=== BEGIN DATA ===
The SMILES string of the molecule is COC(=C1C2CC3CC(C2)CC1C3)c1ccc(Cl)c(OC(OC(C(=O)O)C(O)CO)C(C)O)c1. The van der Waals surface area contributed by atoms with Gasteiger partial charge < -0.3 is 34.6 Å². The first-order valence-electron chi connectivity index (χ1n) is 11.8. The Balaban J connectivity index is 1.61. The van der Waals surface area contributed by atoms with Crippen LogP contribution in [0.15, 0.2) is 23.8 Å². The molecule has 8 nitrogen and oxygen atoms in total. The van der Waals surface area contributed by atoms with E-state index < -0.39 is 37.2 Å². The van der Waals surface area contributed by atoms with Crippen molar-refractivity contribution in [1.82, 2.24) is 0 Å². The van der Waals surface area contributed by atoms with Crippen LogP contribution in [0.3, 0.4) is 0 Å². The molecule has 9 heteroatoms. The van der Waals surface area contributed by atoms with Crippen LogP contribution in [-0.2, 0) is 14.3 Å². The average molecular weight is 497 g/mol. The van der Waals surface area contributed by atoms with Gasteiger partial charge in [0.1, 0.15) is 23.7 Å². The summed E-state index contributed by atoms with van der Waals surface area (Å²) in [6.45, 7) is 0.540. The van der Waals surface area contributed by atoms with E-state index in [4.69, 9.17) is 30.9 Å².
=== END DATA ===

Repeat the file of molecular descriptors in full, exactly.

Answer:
The SMILES string of the molecule is COC(=C1C2CC3CC(C2)CC1C3)c1ccc(Cl)c(OC(OC(C(=O)O)C(O)CO)C(C)O)c1. The van der Waals surface area contributed by atoms with Gasteiger partial charge < -0.3 is 34.6 Å². The first-order valence-electron chi connectivity index (χ1n) is 11.8. The Balaban J connectivity index is 1.61. The van der Waals surface area contributed by atoms with Crippen LogP contribution in [0.15, 0.2) is 23.8 Å². The molecule has 8 nitrogen and oxygen atoms in total. The van der Waals surface area contributed by atoms with E-state index < -0.39 is 37.2 Å². The van der Waals surface area contributed by atoms with Crippen molar-refractivity contribution in [1.82, 2.24) is 0 Å². The van der Waals surface area contributed by atoms with Crippen LogP contribution in [0.3, 0.4) is 0 Å². The molecule has 9 heteroatoms. The van der Waals surface area contributed by atoms with Crippen LogP contribution in [-0.2, 0) is 14.3 Å². The average molecular weight is 497 g/mol. The van der Waals surface area contributed by atoms with Gasteiger partial charge in [0.1, 0.15) is 23.7 Å². The summed E-state index contributed by atoms with van der Waals surface area (Å²) in [6.45, 7) is 0.540. The van der Waals surface area contributed by atoms with E-state index in [4.69, 9.17) is 30.9 Å².